OK-Here's the deal. I haven't done a book report since college. Or maybe even high school. And I never got good grades because I always focused on how the book made me feel and not on whether it was well written or point A followed point B. And I always missed when something was left out of a book deliberately. I just assumed the author forgot. I guess I wasn't quite smart enough to catch on to the fact that the mystery at the end was supposed to leave me thinking. Hmmm.... I read purely for pleasure. Most of the time. Sometimes I read for education. But most of the time I read for pure pleasure. I am an escapist. You will hear (read) that a lot. This means that I am not very much concerned with the technical aspects of a story except in the regard that it is crafted well enough to pull me in and let me feel the story and the characters. (It also means that my personal writing is not going to be technically correct either) So let me tell you how "gods in Alabama" is making me feel.
Now normally I wouldn't (will not??-since this is a first for me) write about a reading experience until I am done with the book. But this one kept me up last night. When I first started the book I wasn't too sure about it. It seemed like your typical girl running away from her past and having to go back and face it (yawn) story. However it is our book club book this month and since I've skipped the past few I figured I should suck it up and continue reading. I even considered cheating and reading the reader's guide first so I could key in on the important parts. I'm glad I didn't. So far (and I'm 2/3rds done) the book is written with a self effacing humor and humility that I never expected from the character after reading the first chapter. Despite all her apologies the character is unapologetic about her own flaws and somehow manages to portray a vulnerable strength throughout what I've read so far. Do you see why I was up until my eyeballs got gritty?? Arlene Fleet is a character of cliches without being a cliched character. And the reasoning behind the insane course that she takes makes perfect sense from her point of view. "gods in Alabama" is fascinating to me. I can't wait to see what happens next and if my eyeballs weren't going to fall out of my head at 2 in the morning I would have finished the book already. I do have a preconceived notion about how the book ends. I will keep you posted, without giving the ending away, on whether I am right or not.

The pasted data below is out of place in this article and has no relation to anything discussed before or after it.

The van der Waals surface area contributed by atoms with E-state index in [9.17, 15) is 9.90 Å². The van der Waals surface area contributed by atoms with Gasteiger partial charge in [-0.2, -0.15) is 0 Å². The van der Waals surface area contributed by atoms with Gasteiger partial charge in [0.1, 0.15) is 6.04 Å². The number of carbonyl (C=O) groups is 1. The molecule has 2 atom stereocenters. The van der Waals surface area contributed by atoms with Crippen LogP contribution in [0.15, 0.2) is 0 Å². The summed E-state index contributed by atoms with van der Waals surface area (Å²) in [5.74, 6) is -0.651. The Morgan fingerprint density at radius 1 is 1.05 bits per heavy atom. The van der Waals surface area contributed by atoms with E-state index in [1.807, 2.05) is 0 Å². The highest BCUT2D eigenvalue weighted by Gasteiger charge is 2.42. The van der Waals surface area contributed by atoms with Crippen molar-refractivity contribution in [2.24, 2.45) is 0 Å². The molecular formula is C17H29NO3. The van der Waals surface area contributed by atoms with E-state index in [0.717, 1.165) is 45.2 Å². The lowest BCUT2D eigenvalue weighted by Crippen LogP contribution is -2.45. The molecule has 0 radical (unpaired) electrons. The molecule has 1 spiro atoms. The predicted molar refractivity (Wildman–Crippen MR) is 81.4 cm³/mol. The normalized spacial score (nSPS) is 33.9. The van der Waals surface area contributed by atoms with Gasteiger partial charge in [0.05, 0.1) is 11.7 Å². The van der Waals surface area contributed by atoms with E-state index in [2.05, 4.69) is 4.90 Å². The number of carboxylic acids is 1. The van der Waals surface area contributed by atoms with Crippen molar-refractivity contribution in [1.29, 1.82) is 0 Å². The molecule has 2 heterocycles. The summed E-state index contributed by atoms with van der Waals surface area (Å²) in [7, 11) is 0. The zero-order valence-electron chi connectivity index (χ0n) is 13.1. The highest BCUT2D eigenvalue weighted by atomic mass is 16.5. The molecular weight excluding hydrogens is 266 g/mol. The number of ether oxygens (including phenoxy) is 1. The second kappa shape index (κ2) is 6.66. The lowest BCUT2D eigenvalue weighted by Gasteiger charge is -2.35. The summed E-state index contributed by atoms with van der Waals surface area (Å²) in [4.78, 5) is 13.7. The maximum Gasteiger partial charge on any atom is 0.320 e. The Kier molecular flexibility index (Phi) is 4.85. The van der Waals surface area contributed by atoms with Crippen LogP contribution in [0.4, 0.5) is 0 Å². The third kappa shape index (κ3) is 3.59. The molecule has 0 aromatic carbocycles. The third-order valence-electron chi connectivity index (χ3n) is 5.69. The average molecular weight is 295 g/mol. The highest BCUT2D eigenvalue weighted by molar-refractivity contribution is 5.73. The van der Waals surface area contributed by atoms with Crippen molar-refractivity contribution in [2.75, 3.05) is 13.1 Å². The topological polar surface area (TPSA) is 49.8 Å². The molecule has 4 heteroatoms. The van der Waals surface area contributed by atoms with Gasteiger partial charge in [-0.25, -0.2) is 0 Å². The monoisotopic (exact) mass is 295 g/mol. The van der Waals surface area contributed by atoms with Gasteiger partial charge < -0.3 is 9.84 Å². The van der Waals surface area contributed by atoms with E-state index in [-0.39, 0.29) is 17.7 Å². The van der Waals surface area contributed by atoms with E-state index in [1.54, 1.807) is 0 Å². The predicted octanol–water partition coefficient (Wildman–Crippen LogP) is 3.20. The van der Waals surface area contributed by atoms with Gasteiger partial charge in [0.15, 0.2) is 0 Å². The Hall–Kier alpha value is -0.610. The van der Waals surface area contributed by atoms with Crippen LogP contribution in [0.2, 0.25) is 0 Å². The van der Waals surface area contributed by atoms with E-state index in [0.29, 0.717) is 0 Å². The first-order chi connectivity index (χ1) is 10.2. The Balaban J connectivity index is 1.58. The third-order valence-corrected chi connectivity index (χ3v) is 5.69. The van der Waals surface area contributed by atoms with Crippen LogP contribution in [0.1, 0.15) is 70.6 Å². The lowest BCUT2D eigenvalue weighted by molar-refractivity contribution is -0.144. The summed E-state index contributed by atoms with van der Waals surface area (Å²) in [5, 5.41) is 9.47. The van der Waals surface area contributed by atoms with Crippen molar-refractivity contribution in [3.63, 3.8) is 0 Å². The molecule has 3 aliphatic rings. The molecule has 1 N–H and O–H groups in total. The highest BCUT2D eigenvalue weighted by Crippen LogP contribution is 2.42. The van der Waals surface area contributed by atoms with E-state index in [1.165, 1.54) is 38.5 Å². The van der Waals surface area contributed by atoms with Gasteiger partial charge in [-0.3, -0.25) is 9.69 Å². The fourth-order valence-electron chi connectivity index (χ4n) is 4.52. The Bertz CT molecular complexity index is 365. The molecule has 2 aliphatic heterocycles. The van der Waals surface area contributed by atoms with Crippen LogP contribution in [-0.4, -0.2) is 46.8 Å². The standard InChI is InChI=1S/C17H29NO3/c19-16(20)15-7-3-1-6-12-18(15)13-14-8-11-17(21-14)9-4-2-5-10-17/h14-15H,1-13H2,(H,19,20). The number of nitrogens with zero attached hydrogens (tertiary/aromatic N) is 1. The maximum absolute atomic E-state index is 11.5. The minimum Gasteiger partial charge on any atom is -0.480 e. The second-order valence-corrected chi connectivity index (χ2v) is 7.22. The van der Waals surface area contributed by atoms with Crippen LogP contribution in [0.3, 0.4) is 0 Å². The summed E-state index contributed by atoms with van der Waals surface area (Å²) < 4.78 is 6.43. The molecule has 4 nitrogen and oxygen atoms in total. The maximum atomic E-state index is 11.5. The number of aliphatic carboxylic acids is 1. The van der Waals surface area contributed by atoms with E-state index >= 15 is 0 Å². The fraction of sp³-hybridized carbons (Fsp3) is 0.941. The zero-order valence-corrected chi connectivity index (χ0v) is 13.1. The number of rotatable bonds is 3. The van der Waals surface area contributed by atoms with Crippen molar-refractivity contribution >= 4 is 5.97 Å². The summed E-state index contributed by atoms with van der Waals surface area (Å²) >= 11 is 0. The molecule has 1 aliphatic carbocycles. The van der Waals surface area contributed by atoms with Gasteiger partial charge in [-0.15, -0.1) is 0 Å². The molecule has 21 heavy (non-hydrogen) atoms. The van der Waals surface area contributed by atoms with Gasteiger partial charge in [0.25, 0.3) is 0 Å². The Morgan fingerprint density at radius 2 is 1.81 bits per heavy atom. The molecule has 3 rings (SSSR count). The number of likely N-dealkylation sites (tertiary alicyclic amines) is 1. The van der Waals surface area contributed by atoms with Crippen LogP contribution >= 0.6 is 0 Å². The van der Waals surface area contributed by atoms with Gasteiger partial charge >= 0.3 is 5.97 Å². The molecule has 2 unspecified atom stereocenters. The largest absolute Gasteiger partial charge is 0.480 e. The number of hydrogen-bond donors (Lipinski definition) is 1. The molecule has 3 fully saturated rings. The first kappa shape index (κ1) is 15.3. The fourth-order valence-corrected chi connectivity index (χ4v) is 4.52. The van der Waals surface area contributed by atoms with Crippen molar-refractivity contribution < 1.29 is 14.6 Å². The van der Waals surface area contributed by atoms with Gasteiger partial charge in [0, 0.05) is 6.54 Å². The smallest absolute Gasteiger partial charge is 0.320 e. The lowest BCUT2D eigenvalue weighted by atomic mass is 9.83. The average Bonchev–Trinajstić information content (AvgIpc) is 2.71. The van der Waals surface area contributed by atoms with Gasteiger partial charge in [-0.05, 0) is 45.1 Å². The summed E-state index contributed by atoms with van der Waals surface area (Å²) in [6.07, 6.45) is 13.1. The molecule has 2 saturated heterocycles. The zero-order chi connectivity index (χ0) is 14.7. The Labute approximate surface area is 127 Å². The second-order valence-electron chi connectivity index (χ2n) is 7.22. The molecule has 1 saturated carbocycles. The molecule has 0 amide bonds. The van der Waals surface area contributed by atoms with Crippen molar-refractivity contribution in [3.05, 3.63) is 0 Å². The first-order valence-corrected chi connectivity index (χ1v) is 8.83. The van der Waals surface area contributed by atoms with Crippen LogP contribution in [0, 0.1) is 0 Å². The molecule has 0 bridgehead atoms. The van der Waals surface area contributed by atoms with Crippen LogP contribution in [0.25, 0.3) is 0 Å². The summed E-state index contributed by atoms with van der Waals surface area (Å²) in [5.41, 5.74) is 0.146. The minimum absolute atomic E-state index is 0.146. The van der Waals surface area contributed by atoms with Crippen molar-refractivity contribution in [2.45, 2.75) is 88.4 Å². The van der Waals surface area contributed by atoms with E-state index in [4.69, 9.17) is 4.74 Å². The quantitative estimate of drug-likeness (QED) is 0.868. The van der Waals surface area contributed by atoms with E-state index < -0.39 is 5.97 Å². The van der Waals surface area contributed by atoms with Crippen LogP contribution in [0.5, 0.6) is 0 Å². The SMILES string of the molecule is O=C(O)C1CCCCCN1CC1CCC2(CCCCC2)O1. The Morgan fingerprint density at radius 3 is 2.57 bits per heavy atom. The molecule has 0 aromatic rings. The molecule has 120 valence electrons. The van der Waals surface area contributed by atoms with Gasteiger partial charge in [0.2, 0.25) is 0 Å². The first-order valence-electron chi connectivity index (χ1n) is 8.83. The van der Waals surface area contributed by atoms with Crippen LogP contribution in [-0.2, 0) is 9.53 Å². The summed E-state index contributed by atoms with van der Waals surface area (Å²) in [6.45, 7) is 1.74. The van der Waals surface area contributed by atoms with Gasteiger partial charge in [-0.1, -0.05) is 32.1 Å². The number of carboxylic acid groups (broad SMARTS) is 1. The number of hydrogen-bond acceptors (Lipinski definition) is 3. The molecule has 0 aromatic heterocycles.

Beth (The Book Ladi)
Thursday, March 11, 2010
It's a beautiful day outside. Just the type of day I've been waiting for all winter long. The sun is shining. Robins are on the lawn. The trees have a slight (just a very slight) green haze to them. It smells like spring and I can feel the earth coming alive. I ache and itch to accomplish. I feel like I am coming alive after a long dreary winter too. But I am a C.O.L.D. sufferer. Weighted down by the heavy burden of my disease. Unable to move. Literally trapped in my chair. And on this beautiful spring day when I could be up and moving and accomplishing all sorts of wonderful things I sit here. A victim of Cat On Lap Disease.
Thursday, March 4, 2010
The sun is shining, the grass is growing...Um...No it's not. OK-wishful thinking there, but the sun is shining and it is an absolutely gorgeous day for early March. Robins have been around for a couple of weeks now and crocuses have been peeking through so I'm thinking early spring maybe. Hoping. This has seemed like a really long winter. The kind of winter that digs in its heels and refuses to be shaken of in spite of early robins and early crocuses. The best part of this spring?? New books. Linda Lael Miller. Robyn Carr. Susan Wiggs. Sheryl Woods. My favorite authors are putting books out like crazy, It's reading nirvana. Book heaven. A wonderland of words if you will. So even if this winter drags on (and on, and on, and on, and on, and...) I'll just tuck up in front of the fireplace with a bowl of popcorn and a glass of tea and sink into a good book that will take me to a warmer clime.